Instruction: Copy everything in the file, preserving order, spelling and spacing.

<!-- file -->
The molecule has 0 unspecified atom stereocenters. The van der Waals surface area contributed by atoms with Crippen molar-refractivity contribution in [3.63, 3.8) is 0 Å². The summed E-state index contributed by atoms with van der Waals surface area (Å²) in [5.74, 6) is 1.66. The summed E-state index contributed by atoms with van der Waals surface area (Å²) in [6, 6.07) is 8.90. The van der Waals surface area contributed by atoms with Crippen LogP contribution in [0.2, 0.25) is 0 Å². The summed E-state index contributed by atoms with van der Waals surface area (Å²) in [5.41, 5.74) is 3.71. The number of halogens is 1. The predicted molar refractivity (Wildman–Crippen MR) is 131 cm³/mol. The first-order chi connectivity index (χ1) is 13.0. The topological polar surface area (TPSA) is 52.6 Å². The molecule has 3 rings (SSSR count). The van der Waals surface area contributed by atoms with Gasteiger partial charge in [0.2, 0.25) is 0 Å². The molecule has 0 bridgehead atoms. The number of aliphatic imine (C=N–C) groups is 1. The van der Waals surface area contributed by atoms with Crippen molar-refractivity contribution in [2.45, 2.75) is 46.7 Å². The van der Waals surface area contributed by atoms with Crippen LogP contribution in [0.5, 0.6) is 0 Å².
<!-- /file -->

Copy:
The molecule has 0 unspecified atom stereocenters. The van der Waals surface area contributed by atoms with Crippen molar-refractivity contribution in [3.63, 3.8) is 0 Å². The summed E-state index contributed by atoms with van der Waals surface area (Å²) in [5.74, 6) is 1.66. The summed E-state index contributed by atoms with van der Waals surface area (Å²) in [6, 6.07) is 8.90. The van der Waals surface area contributed by atoms with Crippen LogP contribution in [0.2, 0.25) is 0 Å². The summed E-state index contributed by atoms with van der Waals surface area (Å²) in [5.41, 5.74) is 3.71. The number of halogens is 1. The predicted molar refractivity (Wildman–Crippen MR) is 131 cm³/mol. The first-order chi connectivity index (χ1) is 13.0. The topological polar surface area (TPSA) is 52.6 Å². The molecule has 3 rings (SSSR count). The van der Waals surface area contributed by atoms with Gasteiger partial charge in [0.2, 0.25) is 0 Å². The molecule has 0 bridgehead atoms. The number of aliphatic imine (C=N–C) groups is 1. The van der Waals surface area contributed by atoms with Crippen molar-refractivity contribution in [2.45, 2.75) is 46.7 Å². The van der Waals surface area contributed by atoms with Crippen LogP contribution in [0.5, 0.6) is 0 Å².